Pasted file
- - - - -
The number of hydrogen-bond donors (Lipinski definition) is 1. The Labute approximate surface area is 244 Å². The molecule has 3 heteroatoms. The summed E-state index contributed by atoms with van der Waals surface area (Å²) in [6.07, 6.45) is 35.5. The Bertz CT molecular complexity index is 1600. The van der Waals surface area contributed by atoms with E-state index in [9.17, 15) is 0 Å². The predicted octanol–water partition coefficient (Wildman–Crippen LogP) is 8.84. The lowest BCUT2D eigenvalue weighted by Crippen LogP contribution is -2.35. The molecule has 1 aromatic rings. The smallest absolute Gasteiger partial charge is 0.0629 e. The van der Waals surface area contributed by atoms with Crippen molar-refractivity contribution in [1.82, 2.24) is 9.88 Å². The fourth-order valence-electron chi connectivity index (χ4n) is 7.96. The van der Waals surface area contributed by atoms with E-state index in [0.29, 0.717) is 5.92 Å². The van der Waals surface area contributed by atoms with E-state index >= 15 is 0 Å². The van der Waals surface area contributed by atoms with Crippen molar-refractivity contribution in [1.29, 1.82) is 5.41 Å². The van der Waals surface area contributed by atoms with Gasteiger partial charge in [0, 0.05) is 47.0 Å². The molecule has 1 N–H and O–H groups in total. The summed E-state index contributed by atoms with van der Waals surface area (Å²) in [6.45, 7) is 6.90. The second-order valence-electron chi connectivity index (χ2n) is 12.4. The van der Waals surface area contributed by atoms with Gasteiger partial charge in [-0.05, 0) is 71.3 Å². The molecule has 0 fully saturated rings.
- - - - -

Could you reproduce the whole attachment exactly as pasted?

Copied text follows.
The number of hydrogen-bond donors (Lipinski definition) is 1. The Labute approximate surface area is 244 Å². The molecule has 3 heteroatoms. The summed E-state index contributed by atoms with van der Waals surface area (Å²) in [6.07, 6.45) is 35.5. The Bertz CT molecular complexity index is 1600. The van der Waals surface area contributed by atoms with E-state index in [9.17, 15) is 0 Å². The predicted octanol–water partition coefficient (Wildman–Crippen LogP) is 8.84. The lowest BCUT2D eigenvalue weighted by Crippen LogP contribution is -2.35. The molecule has 1 aromatic rings. The smallest absolute Gasteiger partial charge is 0.0629 e. The van der Waals surface area contributed by atoms with Crippen molar-refractivity contribution in [1.82, 2.24) is 9.88 Å². The fourth-order valence-electron chi connectivity index (χ4n) is 7.96. The van der Waals surface area contributed by atoms with E-state index in [0.29, 0.717) is 5.92 Å². The van der Waals surface area contributed by atoms with E-state index >= 15 is 0 Å². The van der Waals surface area contributed by atoms with Crippen molar-refractivity contribution in [1.29, 1.82) is 5.41 Å². The van der Waals surface area contributed by atoms with Gasteiger partial charge in [0, 0.05) is 47.0 Å². The molecule has 1 N–H and O–H groups in total. The summed E-state index contributed by atoms with van der Waals surface area (Å²) in [6.45, 7) is 6.90. The second-order valence-electron chi connectivity index (χ2n) is 12.4. The van der Waals surface area contributed by atoms with Gasteiger partial charge in [-0.05, 0) is 71.3 Å². The molecule has 0 fully saturated rings.